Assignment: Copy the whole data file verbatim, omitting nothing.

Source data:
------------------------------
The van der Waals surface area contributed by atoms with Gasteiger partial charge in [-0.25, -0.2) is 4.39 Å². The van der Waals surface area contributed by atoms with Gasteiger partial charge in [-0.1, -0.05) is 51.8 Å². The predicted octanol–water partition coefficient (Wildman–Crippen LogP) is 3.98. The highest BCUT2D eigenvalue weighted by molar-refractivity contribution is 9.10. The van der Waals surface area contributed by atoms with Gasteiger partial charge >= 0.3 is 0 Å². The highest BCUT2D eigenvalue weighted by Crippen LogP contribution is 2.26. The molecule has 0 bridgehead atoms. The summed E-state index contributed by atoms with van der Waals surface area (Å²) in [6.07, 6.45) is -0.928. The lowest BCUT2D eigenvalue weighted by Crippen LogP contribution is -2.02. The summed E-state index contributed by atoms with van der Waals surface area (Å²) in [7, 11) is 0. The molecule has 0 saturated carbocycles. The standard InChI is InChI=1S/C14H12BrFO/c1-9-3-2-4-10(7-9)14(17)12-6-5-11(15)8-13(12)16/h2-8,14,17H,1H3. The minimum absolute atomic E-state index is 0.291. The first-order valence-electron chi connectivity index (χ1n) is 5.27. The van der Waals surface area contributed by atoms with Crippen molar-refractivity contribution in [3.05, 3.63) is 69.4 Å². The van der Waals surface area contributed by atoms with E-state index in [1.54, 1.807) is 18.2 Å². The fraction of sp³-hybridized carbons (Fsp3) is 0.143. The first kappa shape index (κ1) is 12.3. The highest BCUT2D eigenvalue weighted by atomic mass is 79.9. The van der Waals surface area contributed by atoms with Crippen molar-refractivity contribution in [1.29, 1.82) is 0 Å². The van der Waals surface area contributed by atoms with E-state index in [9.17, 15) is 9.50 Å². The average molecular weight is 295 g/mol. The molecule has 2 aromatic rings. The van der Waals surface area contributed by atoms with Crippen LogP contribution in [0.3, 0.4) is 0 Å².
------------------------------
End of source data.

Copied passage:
The van der Waals surface area contributed by atoms with Gasteiger partial charge in [-0.25, -0.2) is 4.39 Å². The van der Waals surface area contributed by atoms with Gasteiger partial charge in [-0.1, -0.05) is 51.8 Å². The predicted octanol–water partition coefficient (Wildman–Crippen LogP) is 3.98. The highest BCUT2D eigenvalue weighted by molar-refractivity contribution is 9.10. The van der Waals surface area contributed by atoms with Gasteiger partial charge >= 0.3 is 0 Å². The highest BCUT2D eigenvalue weighted by Crippen LogP contribution is 2.26. The molecule has 0 bridgehead atoms. The summed E-state index contributed by atoms with van der Waals surface area (Å²) in [6.07, 6.45) is -0.928. The lowest BCUT2D eigenvalue weighted by Crippen LogP contribution is -2.02. The summed E-state index contributed by atoms with van der Waals surface area (Å²) in [7, 11) is 0. The molecule has 0 saturated carbocycles. The standard InChI is InChI=1S/C14H12BrFO/c1-9-3-2-4-10(7-9)14(17)12-6-5-11(15)8-13(12)16/h2-8,14,17H,1H3. The minimum absolute atomic E-state index is 0.291. The first-order valence-electron chi connectivity index (χ1n) is 5.27. The van der Waals surface area contributed by atoms with Crippen molar-refractivity contribution in [3.05, 3.63) is 69.4 Å². The van der Waals surface area contributed by atoms with E-state index in [1.54, 1.807) is 18.2 Å². The fraction of sp³-hybridized carbons (Fsp3) is 0.143. The first kappa shape index (κ1) is 12.3. The highest BCUT2D eigenvalue weighted by atomic mass is 79.9. The van der Waals surface area contributed by atoms with Crippen molar-refractivity contribution in [1.29, 1.82) is 0 Å². The van der Waals surface area contributed by atoms with E-state index in [9.17, 15) is 9.50 Å². The average molecular weight is 295 g/mol. The molecule has 2 aromatic rings. The van der Waals surface area contributed by atoms with Crippen LogP contribution in [0.3, 0.4) is 0 Å².